WASHINGTON -- As the Supreme Court nears the end of the term, the justices are expected to announce this week some of the most urgently awaited rulings of the session.
One area of high concern is whether the court decides that congressional districts drawn to elect minority-group lawmakers are unconstitutional, and in so doing completes a turn to the right that the justices began earlier this year with rulings that narrowed the scope of affirmative action and curbed the power of Congress over the states.
"There is a prospect this year for a significant conservative shift. The remaining cases should give us some insight into that question," said Mark V. Tushnet, a professor at Georgetown University Law Center.
Though the justices never say when they will finish, they are expected to wrap up the session by the end of this week. Rulings in two voting rights cases, from Georgia and Louisiana, may decide the fate of majority-black and Hispanic congressional districts created in hopes of raising the number of minority-group lawmakers to reflect the percentage of people who are members of minority groups in the general population.
In both cases, white voters are challenging redistricting plans approved by the Justice Department that created districts with an African-American majority on the grounds that the new districts deny them the "equal protection of the laws" mandated by the 14th Amendment.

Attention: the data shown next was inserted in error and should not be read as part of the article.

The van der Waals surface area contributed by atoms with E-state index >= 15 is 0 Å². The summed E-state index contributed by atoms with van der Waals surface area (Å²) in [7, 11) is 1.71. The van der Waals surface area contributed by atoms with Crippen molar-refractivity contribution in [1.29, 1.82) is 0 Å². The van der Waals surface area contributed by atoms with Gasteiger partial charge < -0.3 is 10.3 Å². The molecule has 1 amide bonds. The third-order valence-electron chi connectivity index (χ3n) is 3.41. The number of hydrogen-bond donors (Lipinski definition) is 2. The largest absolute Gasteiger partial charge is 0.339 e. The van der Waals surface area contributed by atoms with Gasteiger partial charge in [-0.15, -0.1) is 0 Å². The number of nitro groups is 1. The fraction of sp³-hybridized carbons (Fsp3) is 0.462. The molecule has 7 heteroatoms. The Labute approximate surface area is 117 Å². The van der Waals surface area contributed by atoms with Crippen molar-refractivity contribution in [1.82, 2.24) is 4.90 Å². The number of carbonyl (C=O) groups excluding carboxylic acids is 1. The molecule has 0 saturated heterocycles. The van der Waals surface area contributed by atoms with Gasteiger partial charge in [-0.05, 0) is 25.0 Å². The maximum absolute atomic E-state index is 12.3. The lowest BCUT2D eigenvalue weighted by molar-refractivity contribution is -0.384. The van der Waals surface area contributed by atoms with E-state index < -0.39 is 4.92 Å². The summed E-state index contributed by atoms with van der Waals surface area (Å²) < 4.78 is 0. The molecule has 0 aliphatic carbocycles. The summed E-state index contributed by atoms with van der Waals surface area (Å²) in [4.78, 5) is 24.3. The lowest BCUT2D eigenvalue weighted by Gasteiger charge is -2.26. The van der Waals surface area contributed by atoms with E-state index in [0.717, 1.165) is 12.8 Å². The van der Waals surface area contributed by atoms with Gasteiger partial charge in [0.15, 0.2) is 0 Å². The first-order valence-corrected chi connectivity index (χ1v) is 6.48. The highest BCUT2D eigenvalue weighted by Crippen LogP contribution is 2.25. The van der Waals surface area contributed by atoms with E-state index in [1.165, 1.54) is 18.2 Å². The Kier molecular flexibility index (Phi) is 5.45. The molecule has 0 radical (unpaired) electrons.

Questions of race and religious freedom dovetail in an expected ruling in an Ohio case, where the state tried to keep the Ku Klux Klan from displaying a cross in front of the State House. The state of Ohio petitioned the court to reverse lower-court rulings that said the KKK cross is protected by the Constitution as an expression of religion and should not have been banned from a public display that included other organizations' crosses and a menorah. The state argued that a KKK cross, because of that group's history of racial persecution, is as much political as religious and that all political statements were banned from the capitol grounds.
In the case of Rosenberger v. University of Virginia, the court will balance freedom of religion against freedom of speech. Ronald Rosenberger and other UVA students charged that the free speech clause of the First Amendment entitles them to receive university funding for their religious magazine on the same basis by which other student organizations get aid. The university countered that the establishment clause of the same amendment ("Congress shall make no law respecting an establishment of religion") prohibits the school from funding religious activities.
In a drug test case from Oregon, the court must decide whether to uphold a lower-court ruling that a youngster's privacy rights outweigh the school's interest in curtailing disciplinary problems arising from drug use.
Finally, the court is expected to decide a case that could significantly strengthen the rights of private property owners and restrict the application of the Endangered Species Act.